The Los Angeles Rams have been rather aggressive this offseason. By signing Ndamukong Suh and making several trades—the latest being Tuesday’s big deal with the Patriots for wideout Brandin Cooks—the Rams have made significant upgrades to a roster that won 11 games and an NFC West title last season. They’re all in.
It’s obvious what the Rams are doing. They’re making good use of the considerable salary-cap surplus they’ve got from having a talented quarterback on a low-cost rookie contract. The 2013 Seahawks and 2017 Eagles won the Super Bowl by constructing their rosters using strikingly similar blueprints. Jared Goff has cap hits of just $7.6 million and $8.9 million the next two seasons, with a fifth-year option in 2020 that allows them to buy more time before doing a pricey extension. The Rams will have some big decisions to make in 2019, but they’ve also set themselves up to have plenty of cap flexibility with which to do it. It’s the surest way to build a deep, complete team, and from a football standpoint, the window for the Rams is within the next two or three seasons.
But a hidden, off-field motivation could be at work here, too: Last month, the Rams began selling pricey personal seat licenses for their new Inglewood, Calif., stadium that’s slated to open in 2020. It’d be impossible to overestimate just how crucial this sales period is.
“I think people don’t quite understand that, to some extent, the pre-stadium PSL sales cycle is for all intents and purposes 20 years of sales wrapped into 18 months,” says one stadium financing expert who used to work for an NFL team. “You get these guys on PSLs, get their down payments, and they’re locked in for a decade-plus.”
The price tag for the new facility, which the Rams will share with the Chargers, was initially said to be $2.6 billion. ESPN’s Seth Wickersham reported last week that the surrounding development is expected to push the total cost of the project to around $5 billion. California taxpayers are not picking up the tab, other than $180 million in future sales-tax kickbacks that Field of Schemes co-author Neil deMause has described as “pretty cheap as stadiums go.” Rams owner Stan Kroenke thus needs to sell a lot of PSLs to offset his share of the financing. (Per the Orange County Register, Chargers owner Dean Spanos has a stake in the company that will own the stadium.)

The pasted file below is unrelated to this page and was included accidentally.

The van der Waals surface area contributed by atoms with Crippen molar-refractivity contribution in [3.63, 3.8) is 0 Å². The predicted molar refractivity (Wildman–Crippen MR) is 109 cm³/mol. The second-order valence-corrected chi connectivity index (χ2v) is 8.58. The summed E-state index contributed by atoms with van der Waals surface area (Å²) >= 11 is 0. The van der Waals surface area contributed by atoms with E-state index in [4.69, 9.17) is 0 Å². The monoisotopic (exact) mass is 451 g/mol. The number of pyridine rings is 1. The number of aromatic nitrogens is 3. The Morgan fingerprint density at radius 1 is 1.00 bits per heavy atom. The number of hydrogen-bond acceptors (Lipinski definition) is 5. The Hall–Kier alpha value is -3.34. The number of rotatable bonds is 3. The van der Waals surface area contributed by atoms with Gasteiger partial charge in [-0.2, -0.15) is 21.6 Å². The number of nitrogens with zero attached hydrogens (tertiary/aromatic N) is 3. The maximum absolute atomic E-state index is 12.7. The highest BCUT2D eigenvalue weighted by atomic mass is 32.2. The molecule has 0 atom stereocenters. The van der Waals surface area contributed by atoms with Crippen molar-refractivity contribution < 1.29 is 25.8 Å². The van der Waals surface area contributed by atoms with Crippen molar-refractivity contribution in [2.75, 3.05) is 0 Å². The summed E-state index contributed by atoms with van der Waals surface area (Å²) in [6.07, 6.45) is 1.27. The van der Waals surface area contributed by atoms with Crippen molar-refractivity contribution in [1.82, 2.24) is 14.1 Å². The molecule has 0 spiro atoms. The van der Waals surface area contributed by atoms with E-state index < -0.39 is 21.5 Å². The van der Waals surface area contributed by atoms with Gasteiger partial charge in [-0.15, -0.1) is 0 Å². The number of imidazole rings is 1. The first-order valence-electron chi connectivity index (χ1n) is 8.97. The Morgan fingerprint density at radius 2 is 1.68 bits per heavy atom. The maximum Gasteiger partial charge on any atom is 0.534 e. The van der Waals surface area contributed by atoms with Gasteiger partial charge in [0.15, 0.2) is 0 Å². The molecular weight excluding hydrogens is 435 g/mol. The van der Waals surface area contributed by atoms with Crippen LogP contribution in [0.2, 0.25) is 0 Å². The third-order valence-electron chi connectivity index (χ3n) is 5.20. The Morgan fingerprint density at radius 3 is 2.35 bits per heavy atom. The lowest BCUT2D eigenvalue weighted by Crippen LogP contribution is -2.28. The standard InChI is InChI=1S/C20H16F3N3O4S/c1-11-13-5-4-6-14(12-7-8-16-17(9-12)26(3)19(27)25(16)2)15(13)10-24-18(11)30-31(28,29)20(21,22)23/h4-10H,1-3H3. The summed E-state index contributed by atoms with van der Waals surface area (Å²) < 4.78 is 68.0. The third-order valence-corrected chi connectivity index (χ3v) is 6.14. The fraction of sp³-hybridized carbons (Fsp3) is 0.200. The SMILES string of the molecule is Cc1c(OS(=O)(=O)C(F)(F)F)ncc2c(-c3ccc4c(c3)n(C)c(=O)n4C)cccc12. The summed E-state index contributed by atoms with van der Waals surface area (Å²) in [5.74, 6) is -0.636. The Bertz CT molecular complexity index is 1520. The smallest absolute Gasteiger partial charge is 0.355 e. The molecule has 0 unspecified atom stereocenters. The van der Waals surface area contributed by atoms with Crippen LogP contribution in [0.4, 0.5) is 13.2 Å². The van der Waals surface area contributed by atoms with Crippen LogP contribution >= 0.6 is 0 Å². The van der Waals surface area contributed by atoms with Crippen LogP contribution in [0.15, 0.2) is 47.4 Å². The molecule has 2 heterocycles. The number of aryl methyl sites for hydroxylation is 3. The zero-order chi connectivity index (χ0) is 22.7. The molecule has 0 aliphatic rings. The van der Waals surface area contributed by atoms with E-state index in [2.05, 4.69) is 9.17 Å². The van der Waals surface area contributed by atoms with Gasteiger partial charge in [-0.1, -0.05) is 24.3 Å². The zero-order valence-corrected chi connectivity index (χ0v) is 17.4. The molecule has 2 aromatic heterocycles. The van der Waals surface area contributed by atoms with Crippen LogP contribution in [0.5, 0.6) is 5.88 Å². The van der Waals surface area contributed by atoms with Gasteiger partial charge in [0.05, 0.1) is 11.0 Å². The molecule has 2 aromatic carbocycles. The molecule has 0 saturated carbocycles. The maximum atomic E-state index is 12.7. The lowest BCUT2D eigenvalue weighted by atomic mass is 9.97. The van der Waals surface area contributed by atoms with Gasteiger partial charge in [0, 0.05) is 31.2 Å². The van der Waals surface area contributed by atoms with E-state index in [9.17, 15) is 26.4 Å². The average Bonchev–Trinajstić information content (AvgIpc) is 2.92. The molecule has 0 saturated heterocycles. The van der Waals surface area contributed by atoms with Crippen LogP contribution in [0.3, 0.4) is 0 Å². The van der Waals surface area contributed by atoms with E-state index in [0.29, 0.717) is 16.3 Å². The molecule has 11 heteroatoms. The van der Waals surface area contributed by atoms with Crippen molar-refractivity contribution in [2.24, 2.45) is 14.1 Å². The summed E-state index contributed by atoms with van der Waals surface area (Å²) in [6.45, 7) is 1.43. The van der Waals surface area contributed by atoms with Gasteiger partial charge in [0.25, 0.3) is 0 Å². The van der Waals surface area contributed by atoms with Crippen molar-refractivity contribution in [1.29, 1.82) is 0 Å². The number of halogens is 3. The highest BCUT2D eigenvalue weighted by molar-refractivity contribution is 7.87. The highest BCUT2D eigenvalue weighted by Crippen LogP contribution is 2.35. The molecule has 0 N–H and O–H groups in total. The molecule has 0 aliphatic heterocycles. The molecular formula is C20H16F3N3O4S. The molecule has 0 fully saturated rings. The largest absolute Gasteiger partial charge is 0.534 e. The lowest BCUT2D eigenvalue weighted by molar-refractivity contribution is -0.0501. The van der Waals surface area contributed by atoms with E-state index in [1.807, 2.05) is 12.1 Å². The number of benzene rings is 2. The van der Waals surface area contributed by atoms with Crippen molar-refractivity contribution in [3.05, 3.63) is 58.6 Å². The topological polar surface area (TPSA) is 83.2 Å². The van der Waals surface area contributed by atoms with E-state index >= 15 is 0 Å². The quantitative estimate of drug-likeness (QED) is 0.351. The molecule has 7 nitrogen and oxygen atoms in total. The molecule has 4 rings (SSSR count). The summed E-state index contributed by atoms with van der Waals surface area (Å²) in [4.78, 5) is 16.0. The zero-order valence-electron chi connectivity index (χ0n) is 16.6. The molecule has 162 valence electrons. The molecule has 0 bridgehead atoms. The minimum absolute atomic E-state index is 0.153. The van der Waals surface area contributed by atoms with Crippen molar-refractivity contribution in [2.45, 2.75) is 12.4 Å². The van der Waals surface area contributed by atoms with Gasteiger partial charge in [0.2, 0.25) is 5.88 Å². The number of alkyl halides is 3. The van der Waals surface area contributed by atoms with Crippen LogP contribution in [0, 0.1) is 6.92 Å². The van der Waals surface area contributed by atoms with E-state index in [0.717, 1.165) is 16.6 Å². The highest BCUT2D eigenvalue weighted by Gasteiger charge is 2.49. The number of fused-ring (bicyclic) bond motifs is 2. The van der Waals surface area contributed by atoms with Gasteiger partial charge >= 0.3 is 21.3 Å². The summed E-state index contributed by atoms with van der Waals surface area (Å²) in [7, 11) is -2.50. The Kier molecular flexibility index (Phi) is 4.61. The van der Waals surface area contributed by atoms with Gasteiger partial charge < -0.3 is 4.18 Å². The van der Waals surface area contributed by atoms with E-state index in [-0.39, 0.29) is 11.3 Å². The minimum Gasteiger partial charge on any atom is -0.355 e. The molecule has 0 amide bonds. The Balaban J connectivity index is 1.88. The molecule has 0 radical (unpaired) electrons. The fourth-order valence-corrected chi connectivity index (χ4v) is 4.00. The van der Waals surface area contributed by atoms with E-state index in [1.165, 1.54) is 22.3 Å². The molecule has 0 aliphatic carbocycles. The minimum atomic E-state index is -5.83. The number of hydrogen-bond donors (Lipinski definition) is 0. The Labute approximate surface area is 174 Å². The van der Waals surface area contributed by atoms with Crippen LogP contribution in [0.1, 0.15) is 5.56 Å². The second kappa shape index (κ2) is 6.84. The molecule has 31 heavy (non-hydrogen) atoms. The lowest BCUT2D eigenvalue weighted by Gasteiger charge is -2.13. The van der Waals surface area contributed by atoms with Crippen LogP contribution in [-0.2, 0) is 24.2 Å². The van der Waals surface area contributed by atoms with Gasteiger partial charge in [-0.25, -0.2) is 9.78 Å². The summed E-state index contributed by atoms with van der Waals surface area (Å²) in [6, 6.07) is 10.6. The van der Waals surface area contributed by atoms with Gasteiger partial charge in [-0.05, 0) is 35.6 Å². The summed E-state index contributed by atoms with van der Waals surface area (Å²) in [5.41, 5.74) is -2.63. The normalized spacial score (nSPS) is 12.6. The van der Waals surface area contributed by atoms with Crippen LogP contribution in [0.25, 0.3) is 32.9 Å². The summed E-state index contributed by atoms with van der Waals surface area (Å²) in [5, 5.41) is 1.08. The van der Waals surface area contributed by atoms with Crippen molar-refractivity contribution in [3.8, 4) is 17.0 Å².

PSLs, which caught on around the NFL with the advent of the stadium construction boom around the turn of this century, are one-time costs fans must pay for the right to purchase their tickets. The incentive for fans is that licenses belong to them and can be sold for whatever someone else might be willing to pay. The catch is that when the team sucks, the value of those licenses drops. The Jets are currently being sued for removing PSL stipulations from sections that initially required them when the new Meadowlands opened in 2010.
(Revenue from locally generated sources like PSLs does not have to be shared with other owners, nor does it count toward the salary-cap formula that determines what gets shared with the players.*)
The Rams are making fans pay a mint for PSLs for the best seats in the house. Last month, per the Register, some 13,000 premium club seats located mostly in the lower bowl went on sale to current season-ticket holders with a maximum PSL price tag of $100,000 for the Rams, and $75,000 for the Chargers. (Only the Cowboys, with their $150,000 tab for the highest-end PSLs at Jerry World, charge more.) The lowest PSL price for the club seats is $15,000 for the Rams, $10,000 for the Chargers. The remaining 75 percent of the seats in the stadium will carry PSLs for under $15,000, with some going for $500 or $1,000.
And what better way to entice fans to part with extraordinary gobs of cash than by giving them a Super Bowl contender?
“Of course the Rams are going to make moves like the not-all-that-smart long-term Cooks trade because this is as much about selling seats between now and next June as anything,” the stadium expert tells me. “And once those seats are sold, well, buyer beware. There’s no guarantee the Rams are going to keep spending like this beyond 2019.”
There are historical parallels to be drawn. In the last 10 years, the Jets/Giants and the 49ers also built stadiums without much public money, which created an incentive to boost PSL sales. The Jets made an advance splash in 2009 by hiring Rex Ryan as head coach, signing linebacker Bart Scott in free agency, and trading up to draft quarterback Mark Sanchez. A year later, just before the new Meadowlands opened, the Jets also traded for wideout Santonio Holmes. They reached the AFC title game in 2009 and ‘10 but haven’t been to the playoffs since. The Niners brought in Jim Harbaugh as head coach and reached the Super Bowl in the 2012 season, a few months after the PSLs for their new stadium went on sale. San Francisco hasn’t made the playoffs since 2013, but the Niners finally appear to be headed in the right direction again now that they’ve acquired quarterback Jimmy Garoppolo.
Both the Jets and Niners made what at the time appeared to be sound football moves. But it’s hard not to notice the timing, too.
“You just have to put your best foot forward,” the stadium financing expert says. “It’s unequivocally the single most important and lucrative sales cycle in franchise history [for the Rams]—and will be until at least 2050.”
* An earlier version of this story incorrectly said PSL fees are included in the salary-cap formula.